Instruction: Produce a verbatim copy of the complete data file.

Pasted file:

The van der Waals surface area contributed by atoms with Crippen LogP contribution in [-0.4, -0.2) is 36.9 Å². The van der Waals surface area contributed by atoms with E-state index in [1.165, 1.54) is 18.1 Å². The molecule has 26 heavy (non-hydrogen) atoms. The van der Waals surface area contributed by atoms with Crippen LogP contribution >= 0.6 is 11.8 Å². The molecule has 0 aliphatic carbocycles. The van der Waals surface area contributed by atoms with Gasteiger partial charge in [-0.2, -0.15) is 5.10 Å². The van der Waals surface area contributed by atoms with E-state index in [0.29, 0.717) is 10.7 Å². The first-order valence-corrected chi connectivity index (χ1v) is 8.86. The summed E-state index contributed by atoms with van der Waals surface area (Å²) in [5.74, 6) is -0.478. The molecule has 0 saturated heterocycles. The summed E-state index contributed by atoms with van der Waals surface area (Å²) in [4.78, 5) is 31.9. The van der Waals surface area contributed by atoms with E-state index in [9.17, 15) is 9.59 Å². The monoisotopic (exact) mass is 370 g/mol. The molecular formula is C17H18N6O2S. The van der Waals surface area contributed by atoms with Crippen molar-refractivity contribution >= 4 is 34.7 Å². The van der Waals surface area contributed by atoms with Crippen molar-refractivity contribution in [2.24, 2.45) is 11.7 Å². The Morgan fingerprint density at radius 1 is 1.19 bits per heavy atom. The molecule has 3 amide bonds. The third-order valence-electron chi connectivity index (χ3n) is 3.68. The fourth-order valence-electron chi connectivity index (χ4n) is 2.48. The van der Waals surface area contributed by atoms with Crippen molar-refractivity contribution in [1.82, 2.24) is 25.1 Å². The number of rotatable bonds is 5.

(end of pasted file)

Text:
The van der Waals surface area contributed by atoms with Crippen LogP contribution in [-0.4, -0.2) is 36.9 Å². The van der Waals surface area contributed by atoms with E-state index in [1.165, 1.54) is 18.1 Å². The molecule has 26 heavy (non-hydrogen) atoms. The van der Waals surface area contributed by atoms with Crippen LogP contribution >= 0.6 is 11.8 Å². The molecule has 0 aliphatic carbocycles. The van der Waals surface area contributed by atoms with Gasteiger partial charge in [-0.2, -0.15) is 5.10 Å². The van der Waals surface area contributed by atoms with E-state index in [0.29, 0.717) is 10.7 Å². The first-order valence-corrected chi connectivity index (χ1v) is 8.86. The summed E-state index contributed by atoms with van der Waals surface area (Å²) in [5.74, 6) is -0.478. The molecule has 0 saturated heterocycles. The summed E-state index contributed by atoms with van der Waals surface area (Å²) in [4.78, 5) is 31.9. The van der Waals surface area contributed by atoms with E-state index in [9.17, 15) is 9.59 Å². The monoisotopic (exact) mass is 370 g/mol. The molecular formula is C17H18N6O2S. The van der Waals surface area contributed by atoms with Crippen molar-refractivity contribution >= 4 is 34.7 Å². The van der Waals surface area contributed by atoms with Crippen molar-refractivity contribution in [2.24, 2.45) is 11.7 Å². The Morgan fingerprint density at radius 1 is 1.19 bits per heavy atom. The molecule has 3 amide bonds. The third-order valence-electron chi connectivity index (χ3n) is 3.68. The fourth-order valence-electron chi connectivity index (χ4n) is 2.48. The van der Waals surface area contributed by atoms with Crippen molar-refractivity contribution in [1.82, 2.24) is 25.1 Å². The number of rotatable bonds is 5.